But at least one travel expert says that may not be enough of a reason to book a flight anytime soon.
Martin Firestone, the president of Travel Secure, said, “I think insurance companies are looking to get back some lost sales that don’t exist right now and the airlines are of course looking for business.”
Taking a flight is more stressful these days with social distancing, mandatory temperature checks and having to wear a mask for the duration of a flight.
Now as summer comes to an end this is the time of year that many Canadians plan vacations to Mexico, Cuba and other parts of the Caribbean, but due to COVID-19 many travelers may opt to stay home this winter.
In an effort to try filling seats, Air Canada and WestJet are now offering free COVID-19 insurance coverage on some flights of up to $100,000 and Manulife has announced it will roll out a COVID-19 policy in October that will provide up to $200,000 in coverage.
The coverage for someone testing positive for COVID-19 would pay for emergency hospital and medical costs, quarantine accommodations and transportation home via ambulance or air ambulance.
Firestone said people need to realize that if they get a serious case of COVID-19 while travelling in another country and are hospitalized and on a ventilator for weeks, the costs could add up to much more than the coverage currently being offered.
“A claim upward of a half a million dollars is a possibility and the insurance company’s exposure may be capped at $100,000 to $200,000. Who is going to pay the rest? That would be the consumer,” said Firestone.
Firestone said COVID-19 insurance policies come at a time when borders to the U.S. remain closed and the Canadian government continues to warn against non-essential travel.
“I think this is a marketing plan that someone has devised, but a lot of thought has not really gone into it, because it totally goes against the government’s position on travel at this time,” Firestone added.
Many Canadians will be tempted to book vacations to sunny destinations as the cold weather arrives, but Firestone said until travel advisories are lifted and there is a vaccine people may want to stay put.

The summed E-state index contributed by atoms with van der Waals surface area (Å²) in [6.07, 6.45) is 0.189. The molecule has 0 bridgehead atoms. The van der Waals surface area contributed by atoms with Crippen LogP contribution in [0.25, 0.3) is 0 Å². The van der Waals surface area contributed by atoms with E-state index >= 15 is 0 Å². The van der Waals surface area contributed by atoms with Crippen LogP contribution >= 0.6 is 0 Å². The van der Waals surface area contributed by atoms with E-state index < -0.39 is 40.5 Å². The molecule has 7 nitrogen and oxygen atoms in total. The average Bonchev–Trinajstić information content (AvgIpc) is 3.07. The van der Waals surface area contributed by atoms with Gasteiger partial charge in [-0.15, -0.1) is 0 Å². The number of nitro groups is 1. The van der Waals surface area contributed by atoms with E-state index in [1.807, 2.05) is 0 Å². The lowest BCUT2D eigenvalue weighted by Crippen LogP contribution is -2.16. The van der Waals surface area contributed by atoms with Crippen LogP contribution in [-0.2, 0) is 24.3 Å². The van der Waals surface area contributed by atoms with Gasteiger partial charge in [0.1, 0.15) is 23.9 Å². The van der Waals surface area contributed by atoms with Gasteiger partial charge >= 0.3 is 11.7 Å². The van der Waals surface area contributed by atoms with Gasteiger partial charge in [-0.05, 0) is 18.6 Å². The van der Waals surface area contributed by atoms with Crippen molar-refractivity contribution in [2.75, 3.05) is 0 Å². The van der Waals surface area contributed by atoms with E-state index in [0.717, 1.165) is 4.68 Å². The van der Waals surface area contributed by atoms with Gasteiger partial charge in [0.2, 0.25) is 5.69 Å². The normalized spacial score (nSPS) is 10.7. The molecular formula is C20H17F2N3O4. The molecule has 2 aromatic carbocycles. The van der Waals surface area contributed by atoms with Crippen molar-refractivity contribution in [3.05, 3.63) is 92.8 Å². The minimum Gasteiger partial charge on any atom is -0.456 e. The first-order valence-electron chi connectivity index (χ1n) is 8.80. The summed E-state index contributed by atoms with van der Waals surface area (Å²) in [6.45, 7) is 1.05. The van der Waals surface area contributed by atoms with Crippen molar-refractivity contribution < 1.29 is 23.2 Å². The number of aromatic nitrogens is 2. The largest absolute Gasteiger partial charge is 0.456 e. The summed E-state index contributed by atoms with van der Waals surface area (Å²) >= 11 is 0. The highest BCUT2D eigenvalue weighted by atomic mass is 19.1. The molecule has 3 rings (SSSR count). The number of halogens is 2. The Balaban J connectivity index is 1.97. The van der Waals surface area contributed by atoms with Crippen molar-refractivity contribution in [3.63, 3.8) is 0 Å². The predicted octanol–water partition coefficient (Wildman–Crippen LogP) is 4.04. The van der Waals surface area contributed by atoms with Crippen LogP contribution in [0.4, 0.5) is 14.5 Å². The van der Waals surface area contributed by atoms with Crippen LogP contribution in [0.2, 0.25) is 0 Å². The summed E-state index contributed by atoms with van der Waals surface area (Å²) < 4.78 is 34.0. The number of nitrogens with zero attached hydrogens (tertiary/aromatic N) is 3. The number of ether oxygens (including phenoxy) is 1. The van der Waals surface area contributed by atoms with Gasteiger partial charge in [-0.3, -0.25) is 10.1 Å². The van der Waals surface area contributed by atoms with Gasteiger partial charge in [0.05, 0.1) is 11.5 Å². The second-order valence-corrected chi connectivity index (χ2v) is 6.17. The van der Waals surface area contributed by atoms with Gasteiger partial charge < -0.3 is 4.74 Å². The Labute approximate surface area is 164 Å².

“The next two or three months I’m suggesting to hold tight and stay home,” Firestone said.
Even though some airlines are including free COVID-19 insurance coverage that is not the same as travel medical insurance. If you book a trip you still need to pay for that yourself in case something else happens while you’re away.
B.C. RCMP reminds Tesla owners not to push limits with automation feature – News 1130
SURREY (NEWS 1130) — B.C. Mounties are reminding Tesla owners not to test the autonomous driving feature on our roads.
On Thursday, the RCMP said they had charged a man from B.C. with dangerous driving after an officer pulled over a speeding Tesla on a central Alberta highway that appeared to be driving itself in July.
According to the RCMP, the car appeared to be travelling over 140 km/h and both front seats were completely reclined and two people in the car appeared to be sleeping.
“…but if they’re caught napping behind the wheel, it’s drive without due care at a very minimum, and as high up as a criminal charge for dangerous driving.” #bctransportation
— Ria Renouf (@riarenouf) September 18, 2020
Cpl. Mike Halskov, with BC RCMP’s traffic services, says if you’re thinking of doing the same and testing out the autopilot system in your Tesla, please think again.
“I don’t think anyone should rely 100 per cent on any automated systems that are equipped with some vehicle. They’re not foolproof. And that is why steering wheels are still in vehicles, even the ones with automated systems in it because there does need to be the human component,” he says.
In the case of the Tesla in Alberta, a 20-year-old is accused of speeding and dangerous driving and has a court date in October.
While each traffic stop is different, Halskov says there are penalties under our Motor Vehicle Act you could face in B.C.
“If somebody is testing their automated systems and they’re taking liberty with the Motor Vehicle Act … [by] excessive speed or whatever the case may be, certainly those tickets would apply,” he says.
I spoke w/Cpl. Mike Halskov who says as far as he knows, no one has been ticketed for a similar offence involving autonomous driving. He’s hoping it stays that way.
— Ria Renouf (@riarenouf) September 18, 2020
So for Tesla owners thinking of testing the feature, Halskov adds “You’re putting yourself and your passengers and the motoring public in harm’s way by doing so, and the outcome can be tragic for you and or other people, and obviously we don’t want that to happen.”
“So don’t rely 100 per cent on your automated systems in your car if you do have them. There does need to be driver input and the driver does need to be paying attention to what’s happening and have their hands on the wheel and providing some input where it may be required.”